Going back to his home

Yesterday we went back. Back to the only place Killian ever lived. The place where I spent every moment with him. The place where he lived his short life. The place where he died.  Dean and I went back to Sick Kids.

We went to see the people who spent his life with him. That was Killians home. The people there knew him, held him, changed his diapers and fed him. It was a very bittersweet day. Seeing the people, seeing the hall where he lived. It was hard. It just brings all those memories and emotions back to the forefront. It reminds me, again, that my time there is done. That my baby is gone. I remember going onto that floor for the first while we were there and being scared of it. Scared of the machines, the tubes, the beds, the medical equipment. I was so anxious to be able to leave that place. To pack Killian up in his stroller and walk through those doors, and to go home. Yesterday, seeing all those things, I just wished I could be back. I wished that I was sitting in those hard, uncomfortable chairs. That I was learning medical terms and how to give needles. That I was tired from the constant buzz and busyness. I wish I was still there, because that would mean Killian was still there too.

The PACT team (what we would have previously called palliative care team) is amazing. They stay in contact with us through social media and email. Once you leave Sick Kids for the last time, they don’t wave goodbye at the door. They make an amazing effort to stay involved with the families of the children who lost their battles within those walls. Thats such a wonderful thing. We brought them some stuffy blankets to distribute to families.  My mom had given Killian a beautiful blue elephant one when he was born. He had it in his bed with him every day.  I don’t know what I would do without that elephant now. I haven’t washed it yet, so it still smells like the cream I put on him everyday. I sleep with it every night. Tuck it in beside my face so I can smell him. It gives me so much comfort. I feel a connection with him through this silly blue stuffed elephant. When you lose your baby, you hold on to them any possible way you can. Im so thankful to my mom for giving him that. I simply wouldn’t have thought about it when he was born. When your mind is so overwhelmed with the trauma that has hit you, that last thing crossing your mind is getting a stuffed animal. Your mind is overflowing with medical terms, fear, machines, beeps, sadness and terror. Thinking about a toy is just not on any radar. I learned the hard way how valuable those little things become. So we wanted to give them some to pass out. I hope for every single child that gets one, it becomes a nice memory for them. I hope that it goes home with them and gets packed away in a cupboard and eventually forgotten. I truely do. But if things don’t go well. If things turn out for those momma’s and daddy’s the same way our’s did, I hope it gives them something to cling to.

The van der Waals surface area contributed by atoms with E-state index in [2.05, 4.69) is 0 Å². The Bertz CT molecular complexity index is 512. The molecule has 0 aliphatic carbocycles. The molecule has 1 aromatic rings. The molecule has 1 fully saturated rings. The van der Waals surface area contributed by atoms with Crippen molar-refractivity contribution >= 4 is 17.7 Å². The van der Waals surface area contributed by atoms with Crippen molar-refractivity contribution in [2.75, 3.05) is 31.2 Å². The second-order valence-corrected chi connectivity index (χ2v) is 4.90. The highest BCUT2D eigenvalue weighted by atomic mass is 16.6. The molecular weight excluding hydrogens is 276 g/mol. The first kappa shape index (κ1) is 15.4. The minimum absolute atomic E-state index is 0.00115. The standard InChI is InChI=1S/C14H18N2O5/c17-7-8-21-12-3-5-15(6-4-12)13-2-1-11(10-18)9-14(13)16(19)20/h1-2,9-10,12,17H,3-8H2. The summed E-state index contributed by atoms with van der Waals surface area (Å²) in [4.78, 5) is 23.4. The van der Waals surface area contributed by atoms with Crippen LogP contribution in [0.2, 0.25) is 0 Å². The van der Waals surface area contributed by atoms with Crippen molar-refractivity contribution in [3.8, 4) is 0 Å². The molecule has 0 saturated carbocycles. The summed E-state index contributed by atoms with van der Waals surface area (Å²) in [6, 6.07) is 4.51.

Walking back up to the floor Killian was on was scary. But I was greeted with hugs and smiles. One of the nurses came out and hugged me so hard and cried with me.  She had been out of the country when Killian died, and actually found out through other nurses that he had. The night that Killian was born, I was stuck at Mt. Sinai to recover, so Dean went with him and slept sitting up in a chair, with his hand in Killian’s incubator. This same nurse, Kathy, covered him in a blanket and tried to keep him comfortable. Members of the team we worked with asked to come and see us, to give us hugs and see how we are. These people are the best kinds of people you’ll ever find.

We left the hospital to go have some lunch, while eating, we were talking about how much we would have loved to see the Doctor who worked on him that last day. The one who called all the shots those last 45 minutes. The one who made the final call that they couldn’t do anymore. He was the one who told us our baby was dying. He was the one who called his time of death while he was in my arms. He was phenominal. Seeing him work, we never once questioned the quality of Killian’s care. He was compassionate, kind, and the best Doctor i’ve ever seen. After lunch, we walked back into the hospital to go get our car, and there he was. Standing right in front of us was our Doctor. I’m pretty sure we both looked stunned. He came right up to us and shook our hands. He remembered everything about us. Down to the colour of my hair. This man. This ICU Doctor remembered a family who he spent an hour with, 8 weeks ago. It felt so nice to see him, to thank him again. To know that Killian is remembered by these people makes my heart so very happy.

So going back to Sick Kids was the most bittersweet moment i’ve ever experienced. I hate that we had to be there, but i’m so thankful that it’s there to help me remember my      Mr. Bean

teddyu

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